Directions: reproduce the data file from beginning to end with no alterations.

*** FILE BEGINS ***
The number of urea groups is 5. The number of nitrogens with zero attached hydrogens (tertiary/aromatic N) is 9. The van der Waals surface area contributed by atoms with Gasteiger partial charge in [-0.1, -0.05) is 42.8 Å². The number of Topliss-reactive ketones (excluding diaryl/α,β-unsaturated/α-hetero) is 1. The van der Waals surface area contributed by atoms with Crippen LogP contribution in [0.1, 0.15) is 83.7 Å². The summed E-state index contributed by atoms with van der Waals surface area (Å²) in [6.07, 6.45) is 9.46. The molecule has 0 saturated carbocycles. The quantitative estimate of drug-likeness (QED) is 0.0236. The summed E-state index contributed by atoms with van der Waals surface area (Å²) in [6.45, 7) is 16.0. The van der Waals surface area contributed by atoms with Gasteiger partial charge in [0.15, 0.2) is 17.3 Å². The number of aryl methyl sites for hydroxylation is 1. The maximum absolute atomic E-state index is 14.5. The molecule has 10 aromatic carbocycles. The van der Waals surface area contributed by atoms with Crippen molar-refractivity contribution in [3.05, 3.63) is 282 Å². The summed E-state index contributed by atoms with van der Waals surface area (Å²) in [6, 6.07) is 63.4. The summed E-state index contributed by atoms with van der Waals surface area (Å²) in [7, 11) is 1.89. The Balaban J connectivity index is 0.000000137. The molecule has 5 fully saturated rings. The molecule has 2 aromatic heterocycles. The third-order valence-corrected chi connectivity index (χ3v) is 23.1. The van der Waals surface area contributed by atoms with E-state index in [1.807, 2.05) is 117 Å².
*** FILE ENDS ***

The number of urea groups is 5. The number of nitrogens with zero attached hydrogens (tertiary/aromatic N) is 9. The van der Waals surface area contributed by atoms with Gasteiger partial charge in [-0.1, -0.05) is 42.8 Å². The number of Topliss-reactive ketones (excluding diaryl/α,β-unsaturated/α-hetero) is 1. The van der Waals surface area contributed by atoms with Crippen LogP contribution in [0.1, 0.15) is 83.7 Å². The summed E-state index contributed by atoms with van der Waals surface area (Å²) in [6.07, 6.45) is 9.46. The molecule has 0 saturated carbocycles. The quantitative estimate of drug-likeness (QED) is 0.0236. The summed E-state index contributed by atoms with van der Waals surface area (Å²) in [6.45, 7) is 16.0. The van der Waals surface area contributed by atoms with Gasteiger partial charge in [0.15, 0.2) is 17.3 Å². The number of aryl methyl sites for hydroxylation is 1. The maximum absolute atomic E-state index is 14.5. The molecule has 10 aromatic carbocycles. The van der Waals surface area contributed by atoms with Crippen molar-refractivity contribution in [3.05, 3.63) is 282 Å². The summed E-state index contributed by atoms with van der Waals surface area (Å²) in [6, 6.07) is 63.4. The summed E-state index contributed by atoms with van der Waals surface area (Å²) in [7, 11) is 1.89. The Balaban J connectivity index is 0.000000137. The molecule has 5 fully saturated rings. The molecule has 2 aromatic heterocycles. The third-order valence-corrected chi connectivity index (χ3v) is 23.1. The van der Waals surface area contributed by atoms with E-state index in [1.807, 2.05) is 117 Å².